Living off the Long Ball: Team Runs and Home Runs, 2011


We've all heard it a thousand times by now. Offense league-wide is down this year, and that comes on the heels of last year's decline. Runs per game has not been this low (4.17) since 1992 (4.12), and that follows from a decline in home runs per game (0.88 this year, lowest since 1992 - 0.72).

So far this year, roughly 32% of all team runs have scored as a result of a home run. I thought it might be interesting to see which teams are scoring largely based on the long ball. The graph above depicts the percent of all runs scored by each team this year via a home run. 

So, the Yankees like to hit home runs. They've scored over half their runs via the long ball. They are currently ranked 3rd in all of baseball in terms of runs scored. The closet, high-scoring team that comes close to the Yankees in this regard are the Diamondbacks with 38%. Those same Diamondbacks have scored 25 fewer runs.

Scoring a high percentage of runs via home runs doesn't necessarily mean a team is high scoring, but it helps. Scoring has a .75 correlation with total number of team home runs, and the correlation between runs scored and percent via home runs is .47. Out of the ten highest scoring teams this year, only three find themselves below league average in terms of runs scored via home runs: the Cardinals (28%, 1st), Indians (31%, 4th), and Royals (24%, 9th).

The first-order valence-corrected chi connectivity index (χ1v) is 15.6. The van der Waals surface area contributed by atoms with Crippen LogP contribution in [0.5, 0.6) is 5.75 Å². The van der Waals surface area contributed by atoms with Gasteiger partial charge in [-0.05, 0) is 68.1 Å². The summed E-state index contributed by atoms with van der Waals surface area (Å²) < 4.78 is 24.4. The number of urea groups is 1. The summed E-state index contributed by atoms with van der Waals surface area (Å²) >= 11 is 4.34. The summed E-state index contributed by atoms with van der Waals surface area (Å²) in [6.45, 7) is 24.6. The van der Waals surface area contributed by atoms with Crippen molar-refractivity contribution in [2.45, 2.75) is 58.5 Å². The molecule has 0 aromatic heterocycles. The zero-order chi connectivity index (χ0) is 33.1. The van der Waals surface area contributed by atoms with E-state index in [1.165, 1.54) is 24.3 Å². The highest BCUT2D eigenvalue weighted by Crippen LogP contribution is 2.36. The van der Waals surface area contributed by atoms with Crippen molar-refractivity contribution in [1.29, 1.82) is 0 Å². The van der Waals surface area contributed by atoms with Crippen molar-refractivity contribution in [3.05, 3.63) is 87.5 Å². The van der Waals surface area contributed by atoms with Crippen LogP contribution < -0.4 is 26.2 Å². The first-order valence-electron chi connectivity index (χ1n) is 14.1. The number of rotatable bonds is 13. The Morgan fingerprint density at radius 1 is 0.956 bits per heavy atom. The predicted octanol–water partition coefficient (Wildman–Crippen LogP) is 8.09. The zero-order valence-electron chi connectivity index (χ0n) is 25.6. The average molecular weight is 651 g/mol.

Home runs are great, but home runs with runners on really drive run scoring. The correlation between home runs with runners on and runs scored is .62. Below is the same graph from before, but this time it plots the percent of a team's home runs where there was one or more runners on base:


Hey, look, there's the Yankees again.

So they are heavily dependent on the long ball to score, but they've managed to score so many runs because they are getting guys on base (as a team, they are 5th in the majors in OBP). Given how much of an outlier the Yankees have been in terms of scoring via home runs you have to wonder what will happen to their offense if the OBP slides or their power swoons (their 15.9% HR/FB is really high, almost 6% higher than any other team this year).

The Mets, on the other hand, get about a league average percentage of their runs via home runs, but over half of those home runs come with at least one runner on.

The Cardinals, who lead the majors in runs scored but only rely on home runs for 28% of their scoring, are about league average when it comes to home runs with runners on. Odd, given that they lead the majors in OBP (.361).

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